We had survived the miracle all in and coasted through the rest of the day. If you know anything about major poker tournaments, only about 10% of the players get paid at the end. That means that you have to outlast 90% of the field to even get a small pay day. Surviving this all in and surviving day one guaranteed us a whopping $0. But we were still in the fight.
I got a good night sleep after being a good boy and getting to bed early…or did I go bar hopping until 3:00 AM. I’ll let you guess which I chose but I will give you a hint: I woke up with a bad headache in the morning. Day two went much better than the first. I played well and was able to navigate and make my way through the field. As I did after day one, I finished the night off with a “tour of the city” and a few/many adult beverages.
Days 3 & 4
As this was a six day tournament, days three and four went exactly the same. Around day four, we made it into the money. This is the glorious part of the tournament where you are finally guaranteed to make some money. It’s not a lot but you are at least getting your buy in back plus a little something to cover the cost of your travel and drinks of course.
As day five started to reach its end, we were down to less than 15 players and it was inevitable that we would soon know who would make the final table of 10 players to play for the serious money. Not to mention, getting to say you made the final table of a major event is awesome and can get you some notoriety in the community. With 11 players left, the next person out would be sent packing and we would have the final table set. The player to my right opened for a raise and I looked down at two 10s on the button. I moved all in and my heart about exploded when I heard him say call.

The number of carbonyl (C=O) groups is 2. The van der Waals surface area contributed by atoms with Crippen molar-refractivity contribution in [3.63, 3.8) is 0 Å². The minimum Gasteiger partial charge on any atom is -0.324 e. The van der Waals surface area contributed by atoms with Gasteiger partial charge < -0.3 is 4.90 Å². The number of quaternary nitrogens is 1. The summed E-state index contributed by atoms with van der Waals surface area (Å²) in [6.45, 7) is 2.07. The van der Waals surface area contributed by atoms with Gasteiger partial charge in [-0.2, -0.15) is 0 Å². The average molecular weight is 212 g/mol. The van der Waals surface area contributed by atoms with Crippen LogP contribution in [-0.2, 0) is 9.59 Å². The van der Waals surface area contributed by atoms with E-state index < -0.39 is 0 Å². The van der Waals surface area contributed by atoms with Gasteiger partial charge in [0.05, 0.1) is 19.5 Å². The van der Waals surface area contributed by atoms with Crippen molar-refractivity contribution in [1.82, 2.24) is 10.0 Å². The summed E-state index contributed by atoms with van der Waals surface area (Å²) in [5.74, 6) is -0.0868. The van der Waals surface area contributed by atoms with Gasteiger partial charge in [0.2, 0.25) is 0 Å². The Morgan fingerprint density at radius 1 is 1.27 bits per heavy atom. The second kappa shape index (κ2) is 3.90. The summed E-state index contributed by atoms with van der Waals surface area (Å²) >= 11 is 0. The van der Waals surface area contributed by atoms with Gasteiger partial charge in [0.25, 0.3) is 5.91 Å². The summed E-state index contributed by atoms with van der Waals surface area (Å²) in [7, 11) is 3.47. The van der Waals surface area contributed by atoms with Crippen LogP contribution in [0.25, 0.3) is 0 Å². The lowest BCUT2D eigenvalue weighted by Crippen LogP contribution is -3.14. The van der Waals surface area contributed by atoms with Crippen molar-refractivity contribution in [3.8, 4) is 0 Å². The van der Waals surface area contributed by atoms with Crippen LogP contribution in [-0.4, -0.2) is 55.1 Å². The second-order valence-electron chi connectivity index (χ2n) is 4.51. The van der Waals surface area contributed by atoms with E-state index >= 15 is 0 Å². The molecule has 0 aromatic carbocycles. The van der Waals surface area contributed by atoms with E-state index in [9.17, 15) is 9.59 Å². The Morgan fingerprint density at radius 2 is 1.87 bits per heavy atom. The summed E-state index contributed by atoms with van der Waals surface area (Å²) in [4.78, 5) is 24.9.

My tournament life was at risk. I had pocket 10s against his…AK. It was a coin flip. This meant that it was 50/50 who was going to win this hand and was up to the poker gods. He needed to pair his ace or king and I needed to doge those cards. As the flop, turn, and river came out I don’t think I took a single breath or looked. I just stared at my friends and all of a sudden they started cheering! We had made the final table where the serious money was. It’s probably important to note that this player we beat in this hand ended up going on to win the WSOP Main Event in Las Vegas a few years later.
The entire final table the next day was a complete blur. I was so ecstatic to be there that I was going to be happy whatever place I got. The table was chalked full of pros that were much better than me and even included English football legend Teddy Sheringham. I played well and at the end of the day I ended up finally getting knocked out in third place. I wanted the win badly and could taste it but a third place finish still felt great. The bust out may have been slightly softened by the $236,000 US dollars I received for my third place finish.
As I know you’re all curious, I finally got to sneak out and check out the beach for women. There was one lady in her 90s and way too many overweight men in speedos. I guess staying inside and making some serious cash was the better play after all.